Hundreds pack waterfront to cheer Rubber Duck’s return | South China Morning Post
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  • Feb 26, 2015
  • Updated: 3:39pm

Rubber Duck

Rubber Duck is an installation created by Dutch artist Florentijn Hofman built to resemble the yellow bath toy. The 16.5-metre giant Rubber Duck arrived in Hong Kong on May 2, 2013, having visited 12 cities, including Sydney, Osaka and Auckland.

NewsHong Kong

Hundreds pack waterfront to cheer Rubber Duck’s return

PUBLISHED : Tuesday, 21 May, 2013, 9:27pm
UPDATED : Tuesday, 21 May, 2013, 9:27pm

Hong Kong on Tuesday joyfully welcomed the return of a giant inflatable rubber duck, which drew tens of thousands of visitors before it was abruptly deflated for maintenance for almost a week.

The city has taken the 16.5-metre-tall yellow inflatable duck, conceived by Dutch artist Florentijn Hofman, to its heart since it was towed into the harbour on May 2 to cheering crowds.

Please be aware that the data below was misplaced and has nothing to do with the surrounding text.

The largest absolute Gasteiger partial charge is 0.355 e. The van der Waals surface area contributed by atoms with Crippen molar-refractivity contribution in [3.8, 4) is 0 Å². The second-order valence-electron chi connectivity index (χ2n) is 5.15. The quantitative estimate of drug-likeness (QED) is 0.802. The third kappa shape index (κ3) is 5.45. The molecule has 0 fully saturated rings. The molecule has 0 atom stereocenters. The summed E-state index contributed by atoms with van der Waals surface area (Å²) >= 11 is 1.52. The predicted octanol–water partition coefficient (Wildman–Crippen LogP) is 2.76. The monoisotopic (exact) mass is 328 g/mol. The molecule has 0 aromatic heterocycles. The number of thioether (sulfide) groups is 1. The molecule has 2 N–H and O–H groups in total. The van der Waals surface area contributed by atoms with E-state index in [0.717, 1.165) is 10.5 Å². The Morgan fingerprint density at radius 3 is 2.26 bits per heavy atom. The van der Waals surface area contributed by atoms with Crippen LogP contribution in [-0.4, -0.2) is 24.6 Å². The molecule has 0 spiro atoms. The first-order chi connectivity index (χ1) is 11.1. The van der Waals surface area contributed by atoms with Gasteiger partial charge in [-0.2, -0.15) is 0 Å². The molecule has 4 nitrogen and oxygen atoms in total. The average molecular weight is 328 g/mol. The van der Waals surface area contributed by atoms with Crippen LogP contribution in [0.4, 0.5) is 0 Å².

Duck mania has gripped the city ever since, with locals and tourists packing the streets near where it is moored to catch a glimpse of it. Stalls and shops throughout the city sold replicas and restaurants created special duck dishes.

So many were disconsolate when the cheerful giant-sized bath toy was transformed into a deflated disc resembling a floating fried egg last Wednesday.

“It went for a body check and for maintenance, now all the work is finished and it will see everybody again,” said Andrew Yeung, advertising and promotions manager of shopping mall Harbour City which is organising the exhibit.

Hundreds packed the waterfront late on Tuesday and greeted the duck with cheers.

“I thought that once it got deflated, it wouldn’t come back again. So now I see that it is back, I am very happy,” said 28 year-old Bonibelle Lee, who was carrying a three-dimensional duck tote bag with matching yellow rain boots.

Since 2007 the duck has travelled to 13 different cities in nine countries ranging from Brazil to Australia in its journey around the world.

Hofman said he hopes the duck, which is due to stay in Hong Kong until June 9, will act as a “catalyst” to connect people to public art.

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